• For rental payments, SMEs as well as sole proprietors who rent their production and office space from government agencies can be exempted from rent payments for up to six months. According to the Shanghai Municipal State-Owned Assets Supervision and Administration Commission, no proof that the business operation is affected by the lockdown measures is required for the rent waiver.

What are the risk mitigation options regarding persistent supply chain issues?

Despite the “closed-loop”, one of the biggest problems is that companies are unable to obtain urgently required parts and raw materials, are unable to obtain their own goods from their own factories, or can only do so with great difficulty. Shanghai has now issued a so-called “white list” listing 666 companies, which is to be extended to 1,188 companies that will be allowed to resume business operations. In addition, it is possible to apply for so-called transport passes for essential goods, pharmaceuticals, food and strategic reserves, power supply, key information technology and foreign trade. However, only a very small number of companies currently benefit from this.

A major follow-up problem is the possible breach of contractual obligations in the supply chain. Whether the situation can be mitigated on the basis of “force majeure” depends entirely on individual circumstances and the content of the contract in question. If there are no contractual provisions and the respective contract is subject to Chinese law, force majeure exists under the Chinese Civil Code if the epidemic or the resulting measures are an event that is objectively unforeseeable, unavoidable, and unmanageable.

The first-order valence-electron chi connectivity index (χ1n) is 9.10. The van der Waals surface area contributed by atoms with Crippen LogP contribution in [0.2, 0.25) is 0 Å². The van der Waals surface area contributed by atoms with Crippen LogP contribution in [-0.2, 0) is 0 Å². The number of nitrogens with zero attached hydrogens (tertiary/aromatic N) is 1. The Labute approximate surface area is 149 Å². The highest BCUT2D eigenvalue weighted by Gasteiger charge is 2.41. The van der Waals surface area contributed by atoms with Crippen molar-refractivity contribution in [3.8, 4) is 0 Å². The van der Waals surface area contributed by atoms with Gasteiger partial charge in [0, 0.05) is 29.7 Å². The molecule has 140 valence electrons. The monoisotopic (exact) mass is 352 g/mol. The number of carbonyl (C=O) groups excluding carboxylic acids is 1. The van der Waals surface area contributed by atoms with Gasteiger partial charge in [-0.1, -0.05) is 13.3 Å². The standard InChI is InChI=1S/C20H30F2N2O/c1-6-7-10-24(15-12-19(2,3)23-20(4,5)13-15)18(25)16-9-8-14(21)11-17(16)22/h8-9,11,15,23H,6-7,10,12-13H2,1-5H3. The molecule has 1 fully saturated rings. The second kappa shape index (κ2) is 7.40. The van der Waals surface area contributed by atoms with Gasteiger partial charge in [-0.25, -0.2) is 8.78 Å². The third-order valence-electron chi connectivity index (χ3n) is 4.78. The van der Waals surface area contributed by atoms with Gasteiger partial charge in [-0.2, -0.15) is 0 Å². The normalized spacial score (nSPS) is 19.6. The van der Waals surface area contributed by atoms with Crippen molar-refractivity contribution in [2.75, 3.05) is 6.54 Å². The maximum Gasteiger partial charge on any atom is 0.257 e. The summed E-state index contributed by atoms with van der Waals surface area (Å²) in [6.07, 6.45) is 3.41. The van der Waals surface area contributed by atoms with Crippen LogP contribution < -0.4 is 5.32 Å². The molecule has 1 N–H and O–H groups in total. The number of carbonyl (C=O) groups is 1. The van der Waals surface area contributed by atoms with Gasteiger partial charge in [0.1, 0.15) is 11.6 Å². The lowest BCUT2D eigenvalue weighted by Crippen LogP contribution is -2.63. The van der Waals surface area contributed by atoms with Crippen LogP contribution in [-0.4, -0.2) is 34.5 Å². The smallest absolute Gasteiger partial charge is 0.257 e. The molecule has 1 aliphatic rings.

In principle, the COVID-19 pandemic was classified as force majeure by the Legislative Affairs Committee of the National People’s Congress in early 2020. However, in a notice dated April 10, 2022, the Shanghai Supreme People’s Court emphasized that in individual cases, the causality and proportion of the pandemic for the complete or partial inability to fulfill a contract must be taken into account above all, and appropriate distribution of interests must be sought. For this reason, it is advisable to seek contact with contractual partners first before taking unilateral action, as partners may also suffer under the impact of government measures. At present, the only option open to companies is to prepare both operationally and strategically that measures will stay in effect for the time being, which includes contractual risk-sharing.

Sebastian Wiendieck is a lawyer and partner at Rödl & Partner in China. In Shanghai, he and his team mainly provide legal services to German and European companies that are represented in China by subsidiaries and branch offices or want to enter the Chinese market in other ways.

Felix Engelhardt is a German lawyer and a Senior Associate at Rödl & Partner in Shanghai. Since 2018, he has been providing legal counsel to foreign companies in various areas of their business in China, in particular on investment, commercial and corporate law issues, intellectual property protection as well as cybersecurity and data protection.